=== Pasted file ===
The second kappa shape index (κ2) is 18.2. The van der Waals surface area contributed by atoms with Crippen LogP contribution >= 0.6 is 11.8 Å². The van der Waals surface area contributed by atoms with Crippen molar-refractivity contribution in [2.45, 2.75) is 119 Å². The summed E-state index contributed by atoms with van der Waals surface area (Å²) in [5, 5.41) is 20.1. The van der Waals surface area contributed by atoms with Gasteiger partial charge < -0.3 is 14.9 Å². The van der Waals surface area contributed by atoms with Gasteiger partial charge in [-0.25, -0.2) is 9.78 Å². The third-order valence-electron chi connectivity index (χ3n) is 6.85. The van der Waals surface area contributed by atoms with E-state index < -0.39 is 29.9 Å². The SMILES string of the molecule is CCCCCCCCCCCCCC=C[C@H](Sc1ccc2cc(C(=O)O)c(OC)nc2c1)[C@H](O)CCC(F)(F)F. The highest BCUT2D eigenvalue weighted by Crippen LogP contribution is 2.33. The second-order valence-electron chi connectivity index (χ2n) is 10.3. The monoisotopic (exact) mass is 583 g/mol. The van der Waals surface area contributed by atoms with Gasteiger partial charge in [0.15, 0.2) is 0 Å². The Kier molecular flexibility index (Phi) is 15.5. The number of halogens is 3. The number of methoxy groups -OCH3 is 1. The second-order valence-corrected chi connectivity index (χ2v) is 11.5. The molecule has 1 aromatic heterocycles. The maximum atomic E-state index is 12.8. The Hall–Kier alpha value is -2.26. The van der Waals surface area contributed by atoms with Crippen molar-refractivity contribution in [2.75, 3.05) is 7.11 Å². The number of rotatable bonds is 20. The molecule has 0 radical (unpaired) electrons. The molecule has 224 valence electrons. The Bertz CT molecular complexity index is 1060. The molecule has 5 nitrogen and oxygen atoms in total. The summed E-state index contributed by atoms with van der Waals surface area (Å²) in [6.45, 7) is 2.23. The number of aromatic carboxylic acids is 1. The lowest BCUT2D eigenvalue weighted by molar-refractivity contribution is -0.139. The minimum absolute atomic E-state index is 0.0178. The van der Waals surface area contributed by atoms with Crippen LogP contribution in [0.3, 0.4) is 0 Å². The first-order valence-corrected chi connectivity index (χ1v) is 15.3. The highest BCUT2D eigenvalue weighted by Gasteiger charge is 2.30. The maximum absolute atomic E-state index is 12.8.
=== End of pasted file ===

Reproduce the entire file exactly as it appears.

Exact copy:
The second kappa shape index (κ2) is 18.2. The van der Waals surface area contributed by atoms with Crippen LogP contribution >= 0.6 is 11.8 Å². The van der Waals surface area contributed by atoms with Crippen molar-refractivity contribution in [2.45, 2.75) is 119 Å². The summed E-state index contributed by atoms with van der Waals surface area (Å²) in [5, 5.41) is 20.1. The van der Waals surface area contributed by atoms with Gasteiger partial charge < -0.3 is 14.9 Å². The van der Waals surface area contributed by atoms with Gasteiger partial charge in [-0.25, -0.2) is 9.78 Å². The third-order valence-electron chi connectivity index (χ3n) is 6.85. The van der Waals surface area contributed by atoms with E-state index < -0.39 is 29.9 Å². The SMILES string of the molecule is CCCCCCCCCCCCCC=C[C@H](Sc1ccc2cc(C(=O)O)c(OC)nc2c1)[C@H](O)CCC(F)(F)F. The highest BCUT2D eigenvalue weighted by Crippen LogP contribution is 2.33. The second-order valence-electron chi connectivity index (χ2n) is 10.3. The monoisotopic (exact) mass is 583 g/mol. The van der Waals surface area contributed by atoms with Gasteiger partial charge in [0.15, 0.2) is 0 Å². The Kier molecular flexibility index (Phi) is 15.5. The number of halogens is 3. The number of methoxy groups -OCH3 is 1. The second-order valence-corrected chi connectivity index (χ2v) is 11.5. The molecule has 1 aromatic heterocycles. The maximum atomic E-state index is 12.8. The Hall–Kier alpha value is -2.26. The van der Waals surface area contributed by atoms with Crippen molar-refractivity contribution in [2.75, 3.05) is 7.11 Å². The number of rotatable bonds is 20. The molecule has 0 radical (unpaired) electrons. The molecule has 224 valence electrons. The Bertz CT molecular complexity index is 1060. The molecule has 5 nitrogen and oxygen atoms in total. The summed E-state index contributed by atoms with van der Waals surface area (Å²) in [6.45, 7) is 2.23. The number of aromatic carboxylic acids is 1. The lowest BCUT2D eigenvalue weighted by molar-refractivity contribution is -0.139. The minimum absolute atomic E-state index is 0.0178. The van der Waals surface area contributed by atoms with Crippen LogP contribution in [0.3, 0.4) is 0 Å². The first-order valence-corrected chi connectivity index (χ1v) is 15.3. The highest BCUT2D eigenvalue weighted by Gasteiger charge is 2.30. The maximum absolute atomic E-state index is 12.8.